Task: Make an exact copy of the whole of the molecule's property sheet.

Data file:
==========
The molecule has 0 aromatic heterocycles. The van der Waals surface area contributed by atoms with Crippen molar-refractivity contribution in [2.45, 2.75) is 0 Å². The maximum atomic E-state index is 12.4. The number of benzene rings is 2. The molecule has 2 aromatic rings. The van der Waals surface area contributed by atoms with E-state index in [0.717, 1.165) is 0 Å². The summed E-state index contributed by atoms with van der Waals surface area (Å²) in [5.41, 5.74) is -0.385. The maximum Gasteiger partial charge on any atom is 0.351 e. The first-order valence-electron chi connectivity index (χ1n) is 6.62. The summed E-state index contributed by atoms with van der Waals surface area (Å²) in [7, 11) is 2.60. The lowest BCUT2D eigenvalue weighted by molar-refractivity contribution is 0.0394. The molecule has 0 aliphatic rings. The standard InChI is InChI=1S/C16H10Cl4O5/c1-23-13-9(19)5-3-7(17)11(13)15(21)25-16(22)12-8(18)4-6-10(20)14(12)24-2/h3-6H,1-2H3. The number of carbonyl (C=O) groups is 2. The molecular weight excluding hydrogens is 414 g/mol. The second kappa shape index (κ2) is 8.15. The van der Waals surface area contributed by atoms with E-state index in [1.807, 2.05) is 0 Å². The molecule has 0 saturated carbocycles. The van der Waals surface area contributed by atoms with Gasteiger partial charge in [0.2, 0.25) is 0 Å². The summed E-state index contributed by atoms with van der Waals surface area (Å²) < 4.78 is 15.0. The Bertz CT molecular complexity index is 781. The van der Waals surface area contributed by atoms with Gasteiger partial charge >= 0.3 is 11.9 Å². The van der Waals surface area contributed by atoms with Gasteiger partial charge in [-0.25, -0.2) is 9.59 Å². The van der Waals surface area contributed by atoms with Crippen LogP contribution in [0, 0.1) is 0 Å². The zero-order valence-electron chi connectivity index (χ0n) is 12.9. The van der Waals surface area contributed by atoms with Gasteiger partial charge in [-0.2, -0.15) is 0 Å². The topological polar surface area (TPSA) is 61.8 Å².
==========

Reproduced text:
The molecule has 0 aromatic heterocycles. The van der Waals surface area contributed by atoms with Crippen molar-refractivity contribution in [2.45, 2.75) is 0 Å². The maximum atomic E-state index is 12.4. The number of benzene rings is 2. The molecule has 2 aromatic rings. The van der Waals surface area contributed by atoms with E-state index in [0.717, 1.165) is 0 Å². The summed E-state index contributed by atoms with van der Waals surface area (Å²) in [5.41, 5.74) is -0.385. The maximum Gasteiger partial charge on any atom is 0.351 e. The first-order valence-electron chi connectivity index (χ1n) is 6.62. The summed E-state index contributed by atoms with van der Waals surface area (Å²) in [7, 11) is 2.60. The lowest BCUT2D eigenvalue weighted by molar-refractivity contribution is 0.0394. The molecule has 0 aliphatic rings. The standard InChI is InChI=1S/C16H10Cl4O5/c1-23-13-9(19)5-3-7(17)11(13)15(21)25-16(22)12-8(18)4-6-10(20)14(12)24-2/h3-6H,1-2H3. The number of carbonyl (C=O) groups is 2. The molecular weight excluding hydrogens is 414 g/mol. The second kappa shape index (κ2) is 8.15. The van der Waals surface area contributed by atoms with E-state index in [1.807, 2.05) is 0 Å². The molecule has 0 saturated carbocycles. The van der Waals surface area contributed by atoms with Gasteiger partial charge in [0.2, 0.25) is 0 Å². The summed E-state index contributed by atoms with van der Waals surface area (Å²) < 4.78 is 15.0. The Bertz CT molecular complexity index is 781. The van der Waals surface area contributed by atoms with Gasteiger partial charge >= 0.3 is 11.9 Å². The van der Waals surface area contributed by atoms with Gasteiger partial charge in [-0.25, -0.2) is 9.59 Å². The van der Waals surface area contributed by atoms with Crippen LogP contribution in [0, 0.1) is 0 Å². The zero-order valence-electron chi connectivity index (χ0n) is 12.9. The van der Waals surface area contributed by atoms with Gasteiger partial charge in [-0.2, -0.15) is 0 Å². The topological polar surface area (TPSA) is 61.8 Å².